Another memory of Calcutta that was left seared onto my heart was the extraordinary concern the sisters had towards the sick and the suffering. I recall being sent into the washroom to assist an elderly man who could not walk and was covered in an awful smell. As I was carrying this man, his body draped over my forearms, I saw a wound near his ankle the size of a grapefruit, partially covered in a plastic bag. As I laid him on a stretcher in the medical room I finally saw what I had gagged at - his flesh had rotted down to his bone, infested with maggots.
This experience revealed two realities for me - first, the abandonment of our weakest members, essentially casting aside their innate human dignity. But secondly, it exposed moments of tenderness, grace, and the radicality of love. I say this because as I lay him on the stretcher, a nurse full of conviction and purpose used tweezers to remove each maggot, one by one. She disinfected his wounds, bandaged his sores, and at the same time restored his innate dignity. Treating him with kindness, respect, and with reverence restored this man’s ability to see himself as a beloved child of God.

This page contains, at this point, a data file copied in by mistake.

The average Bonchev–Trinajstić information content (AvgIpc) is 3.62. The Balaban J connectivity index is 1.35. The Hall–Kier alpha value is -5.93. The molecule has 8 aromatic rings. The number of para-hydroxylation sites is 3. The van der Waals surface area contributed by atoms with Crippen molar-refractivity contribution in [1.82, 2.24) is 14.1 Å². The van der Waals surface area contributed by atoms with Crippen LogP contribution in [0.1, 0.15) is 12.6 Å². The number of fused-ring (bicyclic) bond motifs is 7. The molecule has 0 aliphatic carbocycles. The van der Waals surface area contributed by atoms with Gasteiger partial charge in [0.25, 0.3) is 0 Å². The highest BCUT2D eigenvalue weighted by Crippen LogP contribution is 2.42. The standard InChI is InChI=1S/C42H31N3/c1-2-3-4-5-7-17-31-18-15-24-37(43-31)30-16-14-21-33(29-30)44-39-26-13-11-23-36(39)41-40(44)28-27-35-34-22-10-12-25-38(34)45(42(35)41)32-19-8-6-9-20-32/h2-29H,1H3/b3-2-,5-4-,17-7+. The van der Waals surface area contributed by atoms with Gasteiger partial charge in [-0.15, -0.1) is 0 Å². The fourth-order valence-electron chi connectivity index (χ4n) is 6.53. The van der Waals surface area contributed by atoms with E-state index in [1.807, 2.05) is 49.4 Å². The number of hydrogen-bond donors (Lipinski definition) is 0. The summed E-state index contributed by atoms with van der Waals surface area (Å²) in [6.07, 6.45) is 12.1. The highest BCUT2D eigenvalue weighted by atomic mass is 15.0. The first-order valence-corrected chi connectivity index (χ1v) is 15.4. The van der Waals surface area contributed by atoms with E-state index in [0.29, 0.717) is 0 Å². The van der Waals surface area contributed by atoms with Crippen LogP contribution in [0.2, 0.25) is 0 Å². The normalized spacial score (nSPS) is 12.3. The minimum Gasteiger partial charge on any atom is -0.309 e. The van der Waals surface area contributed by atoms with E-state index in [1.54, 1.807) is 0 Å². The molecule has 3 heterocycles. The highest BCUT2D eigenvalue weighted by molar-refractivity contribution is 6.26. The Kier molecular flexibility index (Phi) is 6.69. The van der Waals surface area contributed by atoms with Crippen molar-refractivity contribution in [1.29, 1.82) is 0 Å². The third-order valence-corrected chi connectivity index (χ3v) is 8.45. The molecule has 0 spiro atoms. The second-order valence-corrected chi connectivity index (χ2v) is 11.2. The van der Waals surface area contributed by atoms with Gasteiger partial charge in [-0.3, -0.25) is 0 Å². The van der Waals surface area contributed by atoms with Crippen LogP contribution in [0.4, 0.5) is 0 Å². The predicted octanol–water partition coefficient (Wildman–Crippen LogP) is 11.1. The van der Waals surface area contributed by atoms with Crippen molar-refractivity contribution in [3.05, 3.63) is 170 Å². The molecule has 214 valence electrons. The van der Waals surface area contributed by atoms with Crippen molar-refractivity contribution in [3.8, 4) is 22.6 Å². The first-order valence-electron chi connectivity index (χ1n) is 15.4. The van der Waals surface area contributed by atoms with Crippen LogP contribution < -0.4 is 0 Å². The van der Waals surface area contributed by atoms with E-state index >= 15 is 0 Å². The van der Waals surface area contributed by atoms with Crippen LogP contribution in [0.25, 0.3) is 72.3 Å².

My experiences in Calcutta with the Missionaries of Charity gave me a profound sense of mission. I realized that what I had experienced in Calcutta was the joy of self-giving. The total gift of one’s self is the cause of joy and of peace. It also allows us to grow towards a fuller understanding of Christ and a commitment towards a preferential option for the poor.
When my friends ask what Calcutta is like, I respond by saying the culture shock is not visiting Calcutta for the first time, rather the culture shock was coming back to The West, to Canada, with those experiences. They change you. They awaken a sense of mystery, and in the spiritually inclined, a sense of the Eternal One.
This is especially true with Pope Francis’ proclamation of the Extraordinary Jubilee Year of Mercy and the canonization of St. Teresa of Calcutta. The Holy Father asks us to encounter Christ as the merciful father. With that he gives us a clearer understanding of the true nature of God – who is merciful like the Father. Pope Francis reminds us that what the Lord requires of us is mercy and not sacrifice, and Mother Teresa’s legacy showed us a simple way to live out mercy. By doing so we encounter Christ who calls us to search for Him on the periphery.
Prevain is a lawyer and a graduate of St. Michael’s College School in Toronto, Ontario. He earned his undergraduate degree from Trinity College at the University of Toronto, and he then went on to earn his law degree from the University of Windsor. He currently works in the Operations Department at S + L. He was in Rome for St. Teresa of Calcutta’s Canonization.
*This article was originally published in the 2016-2017 Salt + Light Magazine